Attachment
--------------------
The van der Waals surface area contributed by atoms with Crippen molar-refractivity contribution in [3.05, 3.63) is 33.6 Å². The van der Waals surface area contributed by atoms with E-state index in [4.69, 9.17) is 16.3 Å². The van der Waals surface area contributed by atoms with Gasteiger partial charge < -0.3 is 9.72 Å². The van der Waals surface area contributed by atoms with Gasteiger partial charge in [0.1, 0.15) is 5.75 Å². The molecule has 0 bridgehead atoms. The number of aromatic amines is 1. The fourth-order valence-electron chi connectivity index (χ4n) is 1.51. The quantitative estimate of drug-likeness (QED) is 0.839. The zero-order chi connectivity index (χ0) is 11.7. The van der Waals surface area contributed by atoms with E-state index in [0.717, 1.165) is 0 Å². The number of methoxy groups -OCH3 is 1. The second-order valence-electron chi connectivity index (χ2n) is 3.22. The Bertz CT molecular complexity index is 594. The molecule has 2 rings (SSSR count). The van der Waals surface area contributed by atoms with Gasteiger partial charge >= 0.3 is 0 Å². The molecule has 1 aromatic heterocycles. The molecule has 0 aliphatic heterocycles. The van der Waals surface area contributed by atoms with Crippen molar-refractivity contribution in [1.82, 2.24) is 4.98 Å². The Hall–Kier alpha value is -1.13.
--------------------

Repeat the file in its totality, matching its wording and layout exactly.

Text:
The van der Waals surface area contributed by atoms with Crippen molar-refractivity contribution in [3.05, 3.63) is 33.6 Å². The van der Waals surface area contributed by atoms with E-state index in [4.69, 9.17) is 16.3 Å². The van der Waals surface area contributed by atoms with Gasteiger partial charge < -0.3 is 9.72 Å². The van der Waals surface area contributed by atoms with Gasteiger partial charge in [0.1, 0.15) is 5.75 Å². The molecule has 0 bridgehead atoms. The number of aromatic amines is 1. The fourth-order valence-electron chi connectivity index (χ4n) is 1.51. The quantitative estimate of drug-likeness (QED) is 0.839. The zero-order chi connectivity index (χ0) is 11.7. The van der Waals surface area contributed by atoms with E-state index in [0.717, 1.165) is 0 Å². The number of methoxy groups -OCH3 is 1. The second-order valence-electron chi connectivity index (χ2n) is 3.22. The Bertz CT molecular complexity index is 594. The molecule has 2 rings (SSSR count). The van der Waals surface area contributed by atoms with Gasteiger partial charge >= 0.3 is 0 Å². The molecule has 1 aromatic heterocycles. The molecule has 0 aliphatic heterocycles. The van der Waals surface area contributed by atoms with Crippen molar-refractivity contribution in [1.82, 2.24) is 4.98 Å². The Hall–Kier alpha value is -1.13.